Cons: The Weight Watchers points system can be annoying to keep track of each day, and their premade food products are a bit pricey.

mikebaird via Flickr

SparkPeople is a diet tracking website with an additional online support community.

CR Reader Score: 60

Typical Weight Loss (Men): 10 to 25 lbs

Typical Weight Loss (Women): 5 to 21 lbs

Pros: SparkPeople is free and readily-accessible, and enables you to easily track your weight loss journey. The site also has a user community that you can rely on for encouragement and shared tips.

Cons: The premise is mainly a low-carb, high-protein diet, which isn’t best for everyone, and there can be a wait to get advice or answers from physicians on the site when you need help.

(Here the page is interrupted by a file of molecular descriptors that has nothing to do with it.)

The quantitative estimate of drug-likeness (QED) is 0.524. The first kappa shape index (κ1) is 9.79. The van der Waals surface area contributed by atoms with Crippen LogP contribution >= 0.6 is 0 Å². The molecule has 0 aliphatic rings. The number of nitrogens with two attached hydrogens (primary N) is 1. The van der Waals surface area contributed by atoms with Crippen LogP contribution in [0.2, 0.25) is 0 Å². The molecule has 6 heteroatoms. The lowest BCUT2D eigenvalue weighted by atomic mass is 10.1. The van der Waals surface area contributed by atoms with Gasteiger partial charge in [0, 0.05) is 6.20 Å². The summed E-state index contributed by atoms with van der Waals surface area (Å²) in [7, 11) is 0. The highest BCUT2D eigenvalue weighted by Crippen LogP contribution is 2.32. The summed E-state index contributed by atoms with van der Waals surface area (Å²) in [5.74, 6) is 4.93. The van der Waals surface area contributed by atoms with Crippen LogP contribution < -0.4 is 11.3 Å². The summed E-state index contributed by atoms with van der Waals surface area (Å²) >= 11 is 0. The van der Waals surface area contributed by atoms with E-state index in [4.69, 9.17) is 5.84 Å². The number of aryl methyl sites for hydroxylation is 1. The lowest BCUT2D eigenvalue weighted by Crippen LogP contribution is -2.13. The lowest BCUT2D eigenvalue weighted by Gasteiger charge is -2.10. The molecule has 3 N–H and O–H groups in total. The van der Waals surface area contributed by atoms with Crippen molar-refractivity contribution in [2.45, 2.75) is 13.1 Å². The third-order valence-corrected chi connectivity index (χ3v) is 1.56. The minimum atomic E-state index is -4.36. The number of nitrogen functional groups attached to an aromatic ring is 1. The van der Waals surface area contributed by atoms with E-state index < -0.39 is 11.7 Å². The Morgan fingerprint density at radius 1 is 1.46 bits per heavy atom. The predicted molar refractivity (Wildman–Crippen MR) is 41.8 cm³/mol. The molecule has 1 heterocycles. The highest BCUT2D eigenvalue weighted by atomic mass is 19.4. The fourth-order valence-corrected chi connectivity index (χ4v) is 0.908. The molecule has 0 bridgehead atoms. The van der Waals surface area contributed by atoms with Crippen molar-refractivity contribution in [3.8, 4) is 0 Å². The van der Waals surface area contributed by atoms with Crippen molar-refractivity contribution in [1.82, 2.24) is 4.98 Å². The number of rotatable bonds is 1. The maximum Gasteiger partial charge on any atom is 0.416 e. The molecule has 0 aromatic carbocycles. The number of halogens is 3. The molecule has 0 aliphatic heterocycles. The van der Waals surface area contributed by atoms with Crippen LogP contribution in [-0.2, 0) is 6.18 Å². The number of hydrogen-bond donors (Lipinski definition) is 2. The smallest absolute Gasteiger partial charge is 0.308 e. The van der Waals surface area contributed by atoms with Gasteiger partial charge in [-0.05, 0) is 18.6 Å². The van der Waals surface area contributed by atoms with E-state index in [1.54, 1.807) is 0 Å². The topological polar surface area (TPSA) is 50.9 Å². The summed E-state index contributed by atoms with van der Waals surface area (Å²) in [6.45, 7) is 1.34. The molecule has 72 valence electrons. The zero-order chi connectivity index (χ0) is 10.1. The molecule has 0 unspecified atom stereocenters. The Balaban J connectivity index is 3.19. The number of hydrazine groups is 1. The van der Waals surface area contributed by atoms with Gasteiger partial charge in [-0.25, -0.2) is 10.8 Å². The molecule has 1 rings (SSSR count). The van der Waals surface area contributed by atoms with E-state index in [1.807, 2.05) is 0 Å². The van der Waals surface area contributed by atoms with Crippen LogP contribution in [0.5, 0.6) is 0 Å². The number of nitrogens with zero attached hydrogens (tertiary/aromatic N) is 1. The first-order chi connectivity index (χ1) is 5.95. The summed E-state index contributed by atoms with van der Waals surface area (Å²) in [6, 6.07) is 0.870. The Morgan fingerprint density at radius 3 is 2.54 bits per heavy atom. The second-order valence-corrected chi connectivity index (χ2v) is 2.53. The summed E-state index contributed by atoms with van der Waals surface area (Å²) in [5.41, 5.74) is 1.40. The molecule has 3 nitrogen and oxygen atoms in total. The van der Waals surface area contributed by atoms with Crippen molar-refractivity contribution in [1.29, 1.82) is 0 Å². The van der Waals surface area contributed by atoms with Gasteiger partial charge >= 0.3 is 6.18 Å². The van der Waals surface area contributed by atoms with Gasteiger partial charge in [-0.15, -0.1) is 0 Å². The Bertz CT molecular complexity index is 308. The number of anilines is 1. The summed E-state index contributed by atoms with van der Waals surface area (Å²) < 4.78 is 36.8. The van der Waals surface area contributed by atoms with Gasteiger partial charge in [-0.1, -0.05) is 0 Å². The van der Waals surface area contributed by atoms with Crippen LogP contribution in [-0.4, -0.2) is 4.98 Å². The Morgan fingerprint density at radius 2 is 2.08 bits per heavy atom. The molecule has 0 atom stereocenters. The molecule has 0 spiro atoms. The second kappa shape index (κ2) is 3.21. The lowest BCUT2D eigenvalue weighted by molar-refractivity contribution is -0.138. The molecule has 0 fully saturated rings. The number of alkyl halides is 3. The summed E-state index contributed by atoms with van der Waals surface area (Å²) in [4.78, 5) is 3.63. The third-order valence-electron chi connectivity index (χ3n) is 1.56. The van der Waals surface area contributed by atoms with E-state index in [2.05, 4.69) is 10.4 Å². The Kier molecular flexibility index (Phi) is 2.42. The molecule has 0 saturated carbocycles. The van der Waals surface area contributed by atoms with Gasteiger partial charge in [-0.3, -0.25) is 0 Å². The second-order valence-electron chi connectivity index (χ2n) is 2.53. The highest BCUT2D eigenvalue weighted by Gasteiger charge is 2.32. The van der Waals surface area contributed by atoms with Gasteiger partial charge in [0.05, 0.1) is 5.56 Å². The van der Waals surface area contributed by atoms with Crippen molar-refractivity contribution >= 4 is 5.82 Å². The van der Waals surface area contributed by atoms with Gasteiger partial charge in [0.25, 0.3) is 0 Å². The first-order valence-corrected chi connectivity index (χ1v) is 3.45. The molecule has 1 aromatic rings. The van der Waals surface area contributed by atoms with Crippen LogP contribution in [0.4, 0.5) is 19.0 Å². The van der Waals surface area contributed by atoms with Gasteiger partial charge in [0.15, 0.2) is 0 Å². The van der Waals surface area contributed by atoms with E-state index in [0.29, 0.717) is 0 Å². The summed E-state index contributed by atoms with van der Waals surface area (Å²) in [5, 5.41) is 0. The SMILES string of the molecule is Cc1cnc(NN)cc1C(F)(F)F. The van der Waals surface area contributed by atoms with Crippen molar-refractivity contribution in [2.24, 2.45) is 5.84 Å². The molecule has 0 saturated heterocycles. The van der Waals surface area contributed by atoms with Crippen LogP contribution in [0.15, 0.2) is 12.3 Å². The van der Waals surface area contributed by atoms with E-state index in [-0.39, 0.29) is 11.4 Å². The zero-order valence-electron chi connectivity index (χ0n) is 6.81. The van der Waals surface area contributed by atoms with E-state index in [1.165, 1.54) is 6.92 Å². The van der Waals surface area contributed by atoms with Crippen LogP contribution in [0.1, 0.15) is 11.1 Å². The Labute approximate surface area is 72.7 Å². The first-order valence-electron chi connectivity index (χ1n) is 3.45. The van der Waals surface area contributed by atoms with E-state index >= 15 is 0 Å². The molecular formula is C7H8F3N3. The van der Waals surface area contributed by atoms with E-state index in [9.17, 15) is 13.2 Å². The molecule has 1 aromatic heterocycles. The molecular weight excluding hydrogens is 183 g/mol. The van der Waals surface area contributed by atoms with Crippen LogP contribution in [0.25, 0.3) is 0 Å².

beast.com via statigram

Nutrisystem is a commercial plan with many easy-to-make meal choices.

CR Reader Score: 66

Typical Weight Loss (Men): 10 to 30 lbs

Typical Weight Loss (Women): 7 to 24 lbs

Pros: Carbs are not off limits on the Nutrisystem plan, and the meals are simple and easy to make.

Cons: Nutrisystem’s food choices have been called “palatable,” and eating them feels like sitting down to a TV dinner instead of a meal.

Shutterstock

The South Beach Diet is a DIY plan that guarantees weight loss in the first two weeks.

CR Reader Score: 70

Typical Weight Loss (Men): 11 to 27 lbs

Typical Weight Loss (Women): 8 to 23 lbs

Pros: One of the perks of the South Beach diet is the allowance of snacks and dessert, and the brand claims you can lose up to 13 pounds in the first two weeks.